Optimisation Routes for Organic Solar Cells – Absorption

In order to improve the power conversion efficiency of organic solar cells, novel donor and acceptor materials will have to be synthesised. energy-levels-in-bilayer-solar-cell.png Properties looked for are the ability to self-organise – enhancing order and thus charge transport – and an absorption spectrum as wide as possible, being one of the major limiting factors as of yet. Nowadays, in most cases only the donor material absorbs light efficiently; an absorbing acceptor has a large potential for increasing the photocurrent. Additionally, by a variation of the relative energy levels of donor and acceptor material, the energy loss due to the electron transfer can be minimised: For light absorption in the donor, it is hoped that if the energy offset between donor LUMO (lowest unoccupied molecular orbital) and acceptor LUMO is a tiny bit larger than the exciton binding energy, a positive impact on the open-circuit voltage will be seen.

In the figure, the schematic energy level diagram of a bilayer solar cell is shown. The anode is made of TCO (transparent conductive oxide), then follow donor and acceptor, and finally the metal cathode. Church inside top The exciton is photogenerated in the donor, which can diffuse to and dissociate at the interface to the acceptor. The resulting polaron pair then is energetically separated by the effective band gap of the organic solar cell, Eg.The smaller the LUMO-LUMO offset & – which still has to be larger than the exciton binding energy – the larger Eg: the open circuit voltage is maximised, as it equals Eg minus band bending BB and the injection barriers phi [Cheyns 2008].

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Why Disordered Materials?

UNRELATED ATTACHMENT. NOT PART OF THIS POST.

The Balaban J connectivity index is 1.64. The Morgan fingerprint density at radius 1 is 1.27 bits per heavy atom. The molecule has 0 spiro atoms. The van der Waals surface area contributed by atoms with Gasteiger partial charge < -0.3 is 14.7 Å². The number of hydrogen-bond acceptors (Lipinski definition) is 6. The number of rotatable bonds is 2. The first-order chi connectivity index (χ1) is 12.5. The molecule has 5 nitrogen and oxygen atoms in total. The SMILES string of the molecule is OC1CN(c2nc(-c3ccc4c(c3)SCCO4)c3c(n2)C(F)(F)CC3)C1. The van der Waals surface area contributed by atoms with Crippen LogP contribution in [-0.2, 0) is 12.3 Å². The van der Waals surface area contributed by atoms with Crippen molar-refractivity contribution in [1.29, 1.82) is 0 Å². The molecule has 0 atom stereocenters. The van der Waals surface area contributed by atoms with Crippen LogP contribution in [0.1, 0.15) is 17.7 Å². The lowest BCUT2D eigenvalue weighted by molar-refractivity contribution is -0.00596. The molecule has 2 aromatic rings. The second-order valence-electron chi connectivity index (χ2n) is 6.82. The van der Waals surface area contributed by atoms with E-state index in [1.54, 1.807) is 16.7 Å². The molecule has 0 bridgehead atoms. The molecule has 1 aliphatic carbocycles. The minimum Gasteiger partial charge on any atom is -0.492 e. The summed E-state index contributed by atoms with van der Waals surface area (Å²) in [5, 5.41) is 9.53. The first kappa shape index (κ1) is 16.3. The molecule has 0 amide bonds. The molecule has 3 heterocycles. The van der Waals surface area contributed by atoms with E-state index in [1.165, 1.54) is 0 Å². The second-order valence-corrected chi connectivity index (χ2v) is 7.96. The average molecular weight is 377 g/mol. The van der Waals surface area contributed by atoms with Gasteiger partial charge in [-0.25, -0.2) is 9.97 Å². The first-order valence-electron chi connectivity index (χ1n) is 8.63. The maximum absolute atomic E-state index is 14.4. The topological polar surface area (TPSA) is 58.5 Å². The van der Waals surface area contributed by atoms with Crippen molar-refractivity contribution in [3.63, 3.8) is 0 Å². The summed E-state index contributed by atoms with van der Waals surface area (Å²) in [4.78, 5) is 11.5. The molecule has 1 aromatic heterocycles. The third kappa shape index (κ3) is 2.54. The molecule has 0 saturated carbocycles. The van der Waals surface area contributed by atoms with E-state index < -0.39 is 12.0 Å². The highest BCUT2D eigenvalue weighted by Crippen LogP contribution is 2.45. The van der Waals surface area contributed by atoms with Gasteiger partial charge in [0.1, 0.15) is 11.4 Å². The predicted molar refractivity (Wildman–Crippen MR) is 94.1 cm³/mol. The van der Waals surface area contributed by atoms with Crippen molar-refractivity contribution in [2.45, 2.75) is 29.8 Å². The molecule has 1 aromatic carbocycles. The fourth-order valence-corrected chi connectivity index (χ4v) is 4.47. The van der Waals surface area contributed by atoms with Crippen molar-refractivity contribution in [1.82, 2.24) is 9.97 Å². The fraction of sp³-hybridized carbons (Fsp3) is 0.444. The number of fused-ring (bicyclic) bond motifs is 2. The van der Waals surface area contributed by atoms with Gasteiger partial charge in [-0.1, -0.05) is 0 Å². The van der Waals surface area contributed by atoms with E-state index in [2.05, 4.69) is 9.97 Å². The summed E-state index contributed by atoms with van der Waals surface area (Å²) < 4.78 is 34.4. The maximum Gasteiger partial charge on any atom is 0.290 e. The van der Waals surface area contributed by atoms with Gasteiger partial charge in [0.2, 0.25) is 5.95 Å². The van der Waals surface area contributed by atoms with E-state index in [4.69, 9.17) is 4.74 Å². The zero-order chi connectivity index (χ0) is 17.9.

So why disordered materials? Arguing from an application based (=engineer) point of view, disordered materials are usually easier and cheaper to be manufactured than (single or poly) crystalline ones. Looking at organic semiconductors, such as conjugated polymers or fullerene derivatives (“bucky balls”): they are soluble and can thus be deposited from the liquid phase – e.g., by printing (offset, inkjet, you name it). Device configuration of a Disordered Organic Solar Cell made of conjugated polymers (red chains) blended with fullerene molecules (bucky balls) The vision for the so called plastic electronics is to print circuits and devices on flexible substrates. This can be done at room temperature (low energy) and ideally with roll-to-roll processes (high throughput). Sounds good, eh?

Well, there are some drawbacks in terms of the application… though not for researchers;-) Printing semiconductors usually leads to rather disordered films, which have very low charge carrier mobilities as compared to Silicon and other inorganic semiconductors, and are thus not suitable for high-frequency applications. However, for photovoltaic devices, the low mobilities are not that much of a drawback. That said, organic solar cells are still at below 7% power conversion efficiencies… for very small areas. Single crystalline Silicon, on the other hand, sees already above 20% for modules.

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